Be ready to discuss it. Have documents already created which detail how much it cost to start and run your clinic. Don't be afraid to ask.

Hospitals have money and they are used to dealing with much greater sums than the amount that we need to get a clinic like this u[ and running in a mainstream setting.

One thing you want to avoid is having a discussion of money too late when you find out that it is a deal-breaker.

If that happens you'll have to default to the "I'll do it all myself" routine; but it in that case you will end up looking weak.

You don't want to start with a discussion about money because then it seems like you're not seriously interested in the service you are providing but simply there for the business aspect.

So don't get to it too early. Don't get to it too late. But do make sure you discuss it.

It is better to ask and clarify how much you need and then be able to take that piece off the table by starting the clinic yourself if that's what you need to do.

Remember that once you are up and running in a mainstream setting, everything changes since your marketing cost essentially nothing.

And if you negotiate a sweet arrangement with the administration regarding the cost of rent for your space, your expenses will be next to nothing.

The main point that I want to make on this topic is don't be afraid to talk about money.

Mainstream professionals will respect you more for having your facts and figures in place and for having the courage to bring it up and discuss it frankly.

On Different Personalities

There are several different character roles you will find in conventional medicine.

Few people fit into only one category and there are many shades and nuances; but these are the major ones.

  • The champion – show value and jump
  • The politician – avoid them but stay clean and take the high road with them at every opportunity
  • The chief – show value and touch them lightly (viz. above all, do nothing to waste their time)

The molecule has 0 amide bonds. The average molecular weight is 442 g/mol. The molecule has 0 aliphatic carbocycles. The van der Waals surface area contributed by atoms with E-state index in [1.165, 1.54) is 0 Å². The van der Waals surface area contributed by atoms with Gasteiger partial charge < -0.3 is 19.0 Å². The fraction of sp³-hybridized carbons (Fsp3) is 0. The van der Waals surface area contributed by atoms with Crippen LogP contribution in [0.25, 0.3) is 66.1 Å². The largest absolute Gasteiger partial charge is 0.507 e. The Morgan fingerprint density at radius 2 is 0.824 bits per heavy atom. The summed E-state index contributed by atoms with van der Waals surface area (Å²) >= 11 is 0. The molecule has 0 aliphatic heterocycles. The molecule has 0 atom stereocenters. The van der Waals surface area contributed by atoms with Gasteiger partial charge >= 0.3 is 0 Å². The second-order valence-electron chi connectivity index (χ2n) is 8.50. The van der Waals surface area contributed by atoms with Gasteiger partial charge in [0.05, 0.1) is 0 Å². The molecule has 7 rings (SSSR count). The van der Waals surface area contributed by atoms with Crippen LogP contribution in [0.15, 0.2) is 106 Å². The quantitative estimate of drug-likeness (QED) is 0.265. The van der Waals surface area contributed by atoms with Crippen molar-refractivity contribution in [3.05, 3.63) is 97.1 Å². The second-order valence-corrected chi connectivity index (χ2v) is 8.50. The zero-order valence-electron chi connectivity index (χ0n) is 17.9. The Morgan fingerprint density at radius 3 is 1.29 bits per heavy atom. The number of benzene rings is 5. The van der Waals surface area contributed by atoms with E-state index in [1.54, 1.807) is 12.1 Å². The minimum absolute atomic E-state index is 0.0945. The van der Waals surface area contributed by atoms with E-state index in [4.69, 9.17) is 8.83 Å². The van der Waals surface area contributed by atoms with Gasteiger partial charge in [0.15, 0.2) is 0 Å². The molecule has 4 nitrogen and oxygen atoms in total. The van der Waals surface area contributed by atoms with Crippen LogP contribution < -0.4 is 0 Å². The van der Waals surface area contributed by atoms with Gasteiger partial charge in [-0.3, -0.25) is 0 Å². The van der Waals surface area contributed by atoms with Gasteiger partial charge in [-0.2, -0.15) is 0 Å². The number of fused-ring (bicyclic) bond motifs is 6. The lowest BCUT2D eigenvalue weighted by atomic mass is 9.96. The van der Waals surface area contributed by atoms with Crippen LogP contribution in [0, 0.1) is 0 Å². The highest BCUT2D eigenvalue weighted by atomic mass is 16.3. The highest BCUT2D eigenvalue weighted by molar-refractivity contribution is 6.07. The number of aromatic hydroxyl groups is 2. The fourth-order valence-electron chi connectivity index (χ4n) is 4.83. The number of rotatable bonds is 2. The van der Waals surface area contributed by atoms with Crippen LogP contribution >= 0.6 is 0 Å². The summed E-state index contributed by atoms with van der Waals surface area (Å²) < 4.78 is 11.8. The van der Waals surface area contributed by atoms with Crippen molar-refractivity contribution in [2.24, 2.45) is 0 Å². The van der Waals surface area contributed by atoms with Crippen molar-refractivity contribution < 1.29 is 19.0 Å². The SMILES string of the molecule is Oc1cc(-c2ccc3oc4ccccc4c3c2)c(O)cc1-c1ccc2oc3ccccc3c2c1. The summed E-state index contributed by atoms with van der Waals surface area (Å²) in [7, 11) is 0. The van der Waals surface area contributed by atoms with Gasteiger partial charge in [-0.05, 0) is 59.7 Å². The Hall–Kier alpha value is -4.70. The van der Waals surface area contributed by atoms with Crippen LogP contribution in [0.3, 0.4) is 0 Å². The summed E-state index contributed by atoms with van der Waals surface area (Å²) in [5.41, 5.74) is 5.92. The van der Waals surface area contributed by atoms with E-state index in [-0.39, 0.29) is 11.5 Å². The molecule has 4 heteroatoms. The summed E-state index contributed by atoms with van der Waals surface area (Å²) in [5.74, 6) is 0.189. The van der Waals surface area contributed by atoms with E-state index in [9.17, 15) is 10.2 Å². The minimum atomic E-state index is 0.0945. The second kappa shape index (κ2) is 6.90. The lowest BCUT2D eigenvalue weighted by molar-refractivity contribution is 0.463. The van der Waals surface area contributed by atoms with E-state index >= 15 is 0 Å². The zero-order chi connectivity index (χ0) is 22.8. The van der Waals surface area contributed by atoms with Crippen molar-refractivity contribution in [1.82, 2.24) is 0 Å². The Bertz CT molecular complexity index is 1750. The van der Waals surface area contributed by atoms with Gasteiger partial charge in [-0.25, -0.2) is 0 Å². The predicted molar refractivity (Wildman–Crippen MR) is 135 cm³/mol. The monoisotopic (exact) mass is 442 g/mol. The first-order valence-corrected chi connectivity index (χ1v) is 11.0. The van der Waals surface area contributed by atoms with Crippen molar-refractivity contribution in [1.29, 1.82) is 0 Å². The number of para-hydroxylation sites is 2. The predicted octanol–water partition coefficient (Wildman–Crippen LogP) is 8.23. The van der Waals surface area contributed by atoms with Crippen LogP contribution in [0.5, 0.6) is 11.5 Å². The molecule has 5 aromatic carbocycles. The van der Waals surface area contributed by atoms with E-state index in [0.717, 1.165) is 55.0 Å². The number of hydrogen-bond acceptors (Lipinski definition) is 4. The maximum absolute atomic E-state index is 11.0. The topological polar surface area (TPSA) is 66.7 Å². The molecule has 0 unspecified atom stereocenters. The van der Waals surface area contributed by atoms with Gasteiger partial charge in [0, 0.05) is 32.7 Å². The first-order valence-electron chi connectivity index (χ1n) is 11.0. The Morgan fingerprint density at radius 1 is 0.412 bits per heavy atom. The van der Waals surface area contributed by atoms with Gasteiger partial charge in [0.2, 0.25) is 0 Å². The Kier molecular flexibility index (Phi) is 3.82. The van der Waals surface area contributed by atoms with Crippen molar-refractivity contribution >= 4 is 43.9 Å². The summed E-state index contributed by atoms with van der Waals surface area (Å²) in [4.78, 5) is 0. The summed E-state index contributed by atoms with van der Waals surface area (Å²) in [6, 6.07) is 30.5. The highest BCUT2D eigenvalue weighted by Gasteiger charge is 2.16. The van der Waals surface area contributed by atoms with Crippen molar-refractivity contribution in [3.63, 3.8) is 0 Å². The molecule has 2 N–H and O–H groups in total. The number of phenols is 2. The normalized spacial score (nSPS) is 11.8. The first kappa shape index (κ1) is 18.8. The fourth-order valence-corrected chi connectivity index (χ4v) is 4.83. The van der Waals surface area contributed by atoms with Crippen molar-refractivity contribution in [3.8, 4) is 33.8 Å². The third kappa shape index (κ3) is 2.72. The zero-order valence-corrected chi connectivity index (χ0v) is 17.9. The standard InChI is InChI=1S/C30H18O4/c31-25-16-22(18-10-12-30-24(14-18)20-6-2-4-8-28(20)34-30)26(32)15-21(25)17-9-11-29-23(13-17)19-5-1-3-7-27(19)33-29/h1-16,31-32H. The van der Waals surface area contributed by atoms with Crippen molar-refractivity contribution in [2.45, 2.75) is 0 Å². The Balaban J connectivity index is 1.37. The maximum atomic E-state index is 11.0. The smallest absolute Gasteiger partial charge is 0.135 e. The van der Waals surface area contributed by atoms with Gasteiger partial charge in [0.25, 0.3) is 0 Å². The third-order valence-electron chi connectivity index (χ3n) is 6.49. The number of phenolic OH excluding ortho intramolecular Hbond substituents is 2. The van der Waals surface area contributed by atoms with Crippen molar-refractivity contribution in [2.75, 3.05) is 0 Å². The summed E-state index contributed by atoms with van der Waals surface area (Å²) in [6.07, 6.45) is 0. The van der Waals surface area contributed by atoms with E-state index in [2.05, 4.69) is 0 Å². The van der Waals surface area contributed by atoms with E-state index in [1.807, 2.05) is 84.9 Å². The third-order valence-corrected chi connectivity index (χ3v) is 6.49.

• The subordinate – politeness and genuine consideration with interest (these people run the day to day operations; knowing them and understanding their motivations and interests and then tailoring your behavior and interactions with them accordingly is the mark of a true professional)
    Thinking that you must be the same personality to each of these character roles is not only stupid, it is stupid in the dangerous way.

Why? Because it says that your professional persona is focused on you who you seek to portray and present to others.

Forget this approach (if you are even aware of it); and if not then, read and think carefully about how to design your professional persona.

Instead of creating your professional persona around your ideals, create it around the ideals and motivations of the people with whom you interact.

The chief is super-busy and wants no demands made.

Make none and show value and support for their vision.

Get to important things before the chief can ask about them. Report your progress.

If you do report a concern or problem, make it bloody brief and tell the chief your expert solution.

Never complain without offering your solution to the problem.

When dealing with hospital staff, take the time to learn everything you can and to discuss how the administration aspect works.

This is a free education and a valuable one.

Remember that they want to feel good at their work environment.

They don't want extra work from you but will do it if it is part of their job.

They want 5 p.m. to come so that they can get on with their lives and go home to be with their families.

So be like family to them.

I could go on, but hopefully you get the gist.

On Not Taking 'No' For An Answer

Once you know and truly understand the problems and concerns of hospital staff, physicians and hospital administrators, you can really go after solving their problems in a way that makes it difficult for them to say 'no'.

Of course there is a whole packing order and so it is essential to insist without coming off as though you are insisting.

The basic formula for not taking 'no' when presenting or even when talking to a physician or administrator in an elevator is this:

"Doctor _______, it seems clear that the problem you and the hospital have is facing _______. This is causing ¬¬¬_______ and costing you $______.

Our solution costs $_____ and consistently delivers ________.

You said you are committed to improving care for this segment of the patient population.

So I would like to ask you if I can share more about the specific ways in which we could help patients with _________."

Be specific and make your promise big.

Now, this is pure your sales training.

You are selling your service.

Physicians and administrators can be are fickle and (again) totally unaware of what we do and how it works and how effective is it actually is.